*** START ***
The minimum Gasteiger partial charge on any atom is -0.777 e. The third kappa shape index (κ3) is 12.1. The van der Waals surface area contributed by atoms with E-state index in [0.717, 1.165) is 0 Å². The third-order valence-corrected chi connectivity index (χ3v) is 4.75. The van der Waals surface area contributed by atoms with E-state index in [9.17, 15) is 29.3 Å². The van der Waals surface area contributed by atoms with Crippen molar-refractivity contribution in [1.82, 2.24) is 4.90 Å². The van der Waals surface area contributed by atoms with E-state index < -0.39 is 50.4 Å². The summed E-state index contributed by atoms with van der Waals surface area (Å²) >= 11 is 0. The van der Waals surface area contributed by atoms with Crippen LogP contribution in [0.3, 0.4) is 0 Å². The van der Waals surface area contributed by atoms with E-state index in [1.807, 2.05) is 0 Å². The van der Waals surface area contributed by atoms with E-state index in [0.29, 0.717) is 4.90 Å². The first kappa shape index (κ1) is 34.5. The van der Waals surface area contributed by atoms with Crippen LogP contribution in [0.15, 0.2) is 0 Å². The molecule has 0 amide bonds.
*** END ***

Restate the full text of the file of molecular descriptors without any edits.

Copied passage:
The minimum Gasteiger partial charge on any atom is -0.777 e. The third kappa shape index (κ3) is 12.1. The van der Waals surface area contributed by atoms with E-state index in [0.717, 1.165) is 0 Å². The third-order valence-corrected chi connectivity index (χ3v) is 4.75. The van der Waals surface area contributed by atoms with E-state index in [9.17, 15) is 29.3 Å². The van der Waals surface area contributed by atoms with Crippen molar-refractivity contribution in [1.82, 2.24) is 4.90 Å². The van der Waals surface area contributed by atoms with E-state index < -0.39 is 50.4 Å². The summed E-state index contributed by atoms with van der Waals surface area (Å²) >= 11 is 0. The van der Waals surface area contributed by atoms with Crippen LogP contribution in [0.3, 0.4) is 0 Å². The van der Waals surface area contributed by atoms with E-state index in [1.807, 2.05) is 0 Å². The van der Waals surface area contributed by atoms with E-state index in [0.29, 0.717) is 4.90 Å². The first kappa shape index (κ1) is 34.5. The van der Waals surface area contributed by atoms with Crippen LogP contribution in [0.15, 0.2) is 0 Å². The molecule has 0 amide bonds.